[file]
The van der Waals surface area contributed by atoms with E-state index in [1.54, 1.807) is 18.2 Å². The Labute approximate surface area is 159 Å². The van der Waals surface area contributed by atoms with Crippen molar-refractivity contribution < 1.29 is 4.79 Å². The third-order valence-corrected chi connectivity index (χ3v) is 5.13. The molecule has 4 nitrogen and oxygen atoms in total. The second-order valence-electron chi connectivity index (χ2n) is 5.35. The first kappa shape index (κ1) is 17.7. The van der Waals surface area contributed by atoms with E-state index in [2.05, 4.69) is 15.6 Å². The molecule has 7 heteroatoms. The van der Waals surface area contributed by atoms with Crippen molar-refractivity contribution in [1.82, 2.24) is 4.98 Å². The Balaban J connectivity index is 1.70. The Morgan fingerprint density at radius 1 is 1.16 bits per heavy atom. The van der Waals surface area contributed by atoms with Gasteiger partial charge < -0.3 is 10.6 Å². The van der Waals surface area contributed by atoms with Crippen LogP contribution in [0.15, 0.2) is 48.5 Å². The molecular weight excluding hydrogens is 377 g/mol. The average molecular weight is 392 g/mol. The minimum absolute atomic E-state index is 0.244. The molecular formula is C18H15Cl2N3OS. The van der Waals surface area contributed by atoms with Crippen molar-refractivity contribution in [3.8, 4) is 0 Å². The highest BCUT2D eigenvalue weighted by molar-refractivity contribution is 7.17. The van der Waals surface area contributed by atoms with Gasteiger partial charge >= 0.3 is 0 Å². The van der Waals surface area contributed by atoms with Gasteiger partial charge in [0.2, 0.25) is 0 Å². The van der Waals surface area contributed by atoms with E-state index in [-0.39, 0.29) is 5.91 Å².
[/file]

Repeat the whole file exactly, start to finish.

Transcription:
The van der Waals surface area contributed by atoms with E-state index in [1.54, 1.807) is 18.2 Å². The Labute approximate surface area is 159 Å². The van der Waals surface area contributed by atoms with Crippen molar-refractivity contribution < 1.29 is 4.79 Å². The third-order valence-corrected chi connectivity index (χ3v) is 5.13. The molecule has 4 nitrogen and oxygen atoms in total. The second-order valence-electron chi connectivity index (χ2n) is 5.35. The first kappa shape index (κ1) is 17.7. The van der Waals surface area contributed by atoms with E-state index in [2.05, 4.69) is 15.6 Å². The molecule has 7 heteroatoms. The van der Waals surface area contributed by atoms with Crippen molar-refractivity contribution in [1.82, 2.24) is 4.98 Å². The Balaban J connectivity index is 1.70. The Morgan fingerprint density at radius 1 is 1.16 bits per heavy atom. The van der Waals surface area contributed by atoms with Gasteiger partial charge < -0.3 is 10.6 Å². The van der Waals surface area contributed by atoms with Crippen LogP contribution in [0.15, 0.2) is 48.5 Å². The molecular weight excluding hydrogens is 377 g/mol. The average molecular weight is 392 g/mol. The minimum absolute atomic E-state index is 0.244. The molecular formula is C18H15Cl2N3OS. The van der Waals surface area contributed by atoms with Crippen molar-refractivity contribution in [3.8, 4) is 0 Å². The highest BCUT2D eigenvalue weighted by molar-refractivity contribution is 7.17. The van der Waals surface area contributed by atoms with Gasteiger partial charge >= 0.3 is 0 Å². The van der Waals surface area contributed by atoms with Gasteiger partial charge in [0.2, 0.25) is 0 Å². The van der Waals surface area contributed by atoms with E-state index in [-0.39, 0.29) is 5.91 Å².